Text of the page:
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Renovating Giovanni's Room

Symbolism, Imagery, Allegory

In "What's Up With the Title?" we discuss how Giovanni's Room comes to serve as an embodied metaphor. What we mean is that any symbolic value the room takes on is linked to the fact that it is a real room and that a number of experiences actually took place in that room. So be sure to check out "What's Up with the Ending?" for more on that topic.

We're going to take a slightly different approach to the idea of "Giovanni's Room" in this section. Specifically: why does David narrow in on the room itself as a symbol?

Giovanni's room is only one of a number of rooms in the novel. David narrates the entire story from a room in his house in the south of France. There is also Joey's room back in Brooklyn, the room above Guillaume's bar where Giovanni kills Guillaume, and, in the end, Giovanni's prison cell. When you get down to it, a relatively small amount of the action takes place within Giovanni's room. And yet it takes on enormous significance. Why?

Well, because it's Giovanni's room. The room reminds David of Giovanni. At one point, he says, "I scarcely know how to describe that room. It became, in a way, every room I had ever been in and every room I find myself in hereafter will remind me of Giovanni's room" (2.1.1). David's guilt and longing for Giovanni can easily make almost any room come to resemble Giovanni's. David notes how filthy the room was, how small and dirty, but it seems likely that the room itself was relatively ordinary and insignificant. Yet, because David had so many intense experiences with Giovanni there, he reads significance into the room itself.

Now imagine that the book was called "Giovanni's stopwatch." Imagine that every time David saw a stopwatch, it reminded him of Giovanni's stopwatch and he was overcome with guilt. While a regrettable problem, it's easy to see that it would not be as difficult as associating his guilt with Giovanni's room. Why? Because you can go many months without seeing a stopwatch, but it's hard to make it through a single day without spending time in a room.

Human beings live out the majority of their lives in rooms; they inhabit them, try to feel comfortable within them, seek ways of making them their own. If rooms come to seem uninhabitable then it's going to be pretty hard to get through a day. You might find yourself, like David, constantly fleeing from one room to another, hoping that the next will be different but always finding that it is the same.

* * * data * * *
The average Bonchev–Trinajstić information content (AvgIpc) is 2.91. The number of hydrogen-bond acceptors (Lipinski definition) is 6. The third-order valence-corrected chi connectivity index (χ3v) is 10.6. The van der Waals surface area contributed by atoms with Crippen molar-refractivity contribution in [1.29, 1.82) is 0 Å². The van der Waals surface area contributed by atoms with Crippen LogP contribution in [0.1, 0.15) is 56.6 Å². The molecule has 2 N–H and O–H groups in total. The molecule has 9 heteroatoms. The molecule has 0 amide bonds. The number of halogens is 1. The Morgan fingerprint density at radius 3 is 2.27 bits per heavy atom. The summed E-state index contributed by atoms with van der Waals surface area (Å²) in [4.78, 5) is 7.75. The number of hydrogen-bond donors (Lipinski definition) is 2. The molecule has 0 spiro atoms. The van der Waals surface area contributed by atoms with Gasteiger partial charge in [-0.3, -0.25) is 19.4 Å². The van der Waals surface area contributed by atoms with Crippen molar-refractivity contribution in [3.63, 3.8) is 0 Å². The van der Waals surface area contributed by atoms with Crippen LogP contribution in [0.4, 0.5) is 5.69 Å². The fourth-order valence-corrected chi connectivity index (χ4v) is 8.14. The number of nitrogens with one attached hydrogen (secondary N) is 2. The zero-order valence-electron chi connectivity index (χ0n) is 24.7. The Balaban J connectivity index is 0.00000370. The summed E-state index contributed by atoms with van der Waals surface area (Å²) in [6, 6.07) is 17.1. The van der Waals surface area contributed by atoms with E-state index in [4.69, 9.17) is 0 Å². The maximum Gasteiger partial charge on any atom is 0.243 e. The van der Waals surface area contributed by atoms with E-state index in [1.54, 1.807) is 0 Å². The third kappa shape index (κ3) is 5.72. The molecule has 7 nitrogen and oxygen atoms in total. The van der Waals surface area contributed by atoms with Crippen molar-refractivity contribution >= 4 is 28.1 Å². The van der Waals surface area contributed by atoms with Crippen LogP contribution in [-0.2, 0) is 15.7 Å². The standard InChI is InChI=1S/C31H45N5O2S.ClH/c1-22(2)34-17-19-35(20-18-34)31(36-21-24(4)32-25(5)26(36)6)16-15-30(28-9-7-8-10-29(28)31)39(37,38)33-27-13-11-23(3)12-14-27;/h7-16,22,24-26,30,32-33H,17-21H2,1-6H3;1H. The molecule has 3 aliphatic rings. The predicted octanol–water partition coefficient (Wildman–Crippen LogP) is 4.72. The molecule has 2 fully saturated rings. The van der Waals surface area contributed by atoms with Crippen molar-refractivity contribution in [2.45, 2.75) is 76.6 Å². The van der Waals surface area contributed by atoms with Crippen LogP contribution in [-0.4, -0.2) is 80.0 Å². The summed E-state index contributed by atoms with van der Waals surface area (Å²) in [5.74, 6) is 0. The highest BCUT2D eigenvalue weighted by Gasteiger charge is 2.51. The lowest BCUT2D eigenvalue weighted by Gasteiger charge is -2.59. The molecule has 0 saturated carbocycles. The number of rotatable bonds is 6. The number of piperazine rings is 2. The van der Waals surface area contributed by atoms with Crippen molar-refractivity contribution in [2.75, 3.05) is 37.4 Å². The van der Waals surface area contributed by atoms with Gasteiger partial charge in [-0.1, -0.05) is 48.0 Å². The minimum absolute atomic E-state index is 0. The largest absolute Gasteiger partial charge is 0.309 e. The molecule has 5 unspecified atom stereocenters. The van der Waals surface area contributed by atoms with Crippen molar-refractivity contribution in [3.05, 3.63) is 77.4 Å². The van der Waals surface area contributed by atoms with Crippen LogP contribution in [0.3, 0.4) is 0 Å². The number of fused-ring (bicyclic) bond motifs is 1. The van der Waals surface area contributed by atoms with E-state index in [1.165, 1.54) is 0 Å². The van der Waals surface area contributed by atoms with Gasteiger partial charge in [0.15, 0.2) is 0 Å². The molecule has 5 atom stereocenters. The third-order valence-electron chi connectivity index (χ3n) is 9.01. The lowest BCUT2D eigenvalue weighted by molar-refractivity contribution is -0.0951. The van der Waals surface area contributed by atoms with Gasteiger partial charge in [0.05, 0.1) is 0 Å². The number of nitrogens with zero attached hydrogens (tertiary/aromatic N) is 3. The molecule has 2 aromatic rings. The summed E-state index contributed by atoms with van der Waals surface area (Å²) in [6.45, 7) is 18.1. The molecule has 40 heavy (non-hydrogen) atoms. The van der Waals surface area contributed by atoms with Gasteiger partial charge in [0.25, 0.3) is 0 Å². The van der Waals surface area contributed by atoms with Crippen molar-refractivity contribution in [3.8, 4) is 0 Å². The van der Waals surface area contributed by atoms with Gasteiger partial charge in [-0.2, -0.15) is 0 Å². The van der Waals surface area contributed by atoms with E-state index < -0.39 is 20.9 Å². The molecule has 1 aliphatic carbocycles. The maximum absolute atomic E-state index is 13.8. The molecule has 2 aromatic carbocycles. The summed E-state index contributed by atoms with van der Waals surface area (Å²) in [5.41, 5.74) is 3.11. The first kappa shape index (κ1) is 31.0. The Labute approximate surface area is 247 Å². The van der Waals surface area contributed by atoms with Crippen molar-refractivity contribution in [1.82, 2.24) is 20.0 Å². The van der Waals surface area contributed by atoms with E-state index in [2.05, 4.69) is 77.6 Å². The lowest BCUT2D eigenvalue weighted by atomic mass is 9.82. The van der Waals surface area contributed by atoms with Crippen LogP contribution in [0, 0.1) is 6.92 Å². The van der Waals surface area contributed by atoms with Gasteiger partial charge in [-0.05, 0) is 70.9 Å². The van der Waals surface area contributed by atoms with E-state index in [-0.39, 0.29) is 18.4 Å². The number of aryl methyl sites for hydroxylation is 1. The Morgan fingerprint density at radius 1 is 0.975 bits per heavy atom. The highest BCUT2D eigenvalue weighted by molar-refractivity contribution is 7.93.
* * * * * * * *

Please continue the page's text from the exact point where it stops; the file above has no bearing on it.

Let's focus in on the fact that each room reminds David of Giovanni's room. That is, David's time in Giovanni's room is remembered; the story is one of memories. Throughout history, people attempting to acquire large memories have found that it is easiest to remember things if you associate them with a specific location. It seems that memory is extremely spatial, and that if you map the intangible thoughts floating around in your head to places in physical reality, it becomes much easier to call them to mind.

So, it is perfectly natural for David to think of Giovanni's room as a memory location. The room becomes like a box in which David files away all of his memories with Giovanni. But the memories are too emotionally charged. They refuse to be filed away so easily.

When Giovanni attempted to renovate his room, David thought, "Perhaps he was trying, with his own strength, to push back the encroaching walls, without, however, having the walls fall down" (2.2.45). Giovanni was using his room as a sanctuary. He wanted it to protect him from the outside world, from the past that followed him to Paris from Italy. In other words, he wanted the room to contain his messy life. The room failed him on both accounts. It couldn't keep his past out, but it could lock Giovanni in, and the room as container quickly became the room as prison cell – the walls seemed to be closing in on him.

David has the opposite problem. He also wants the room to contain his experience with Giovanni, but David is outside of it. Instead of thinking of the room as a sanctuary from his past, he might prefer to lock his past up within the room. And yet the experience refuses to stay within the four walls of Giovanni's room. It's like a box that has become overfull with emotionally painful memories – the walls come crashing down only to appear again wherever David goes. Like the man that has been in prison, in each new room, David sees the walls of Giovanni's room rising up to meet him.

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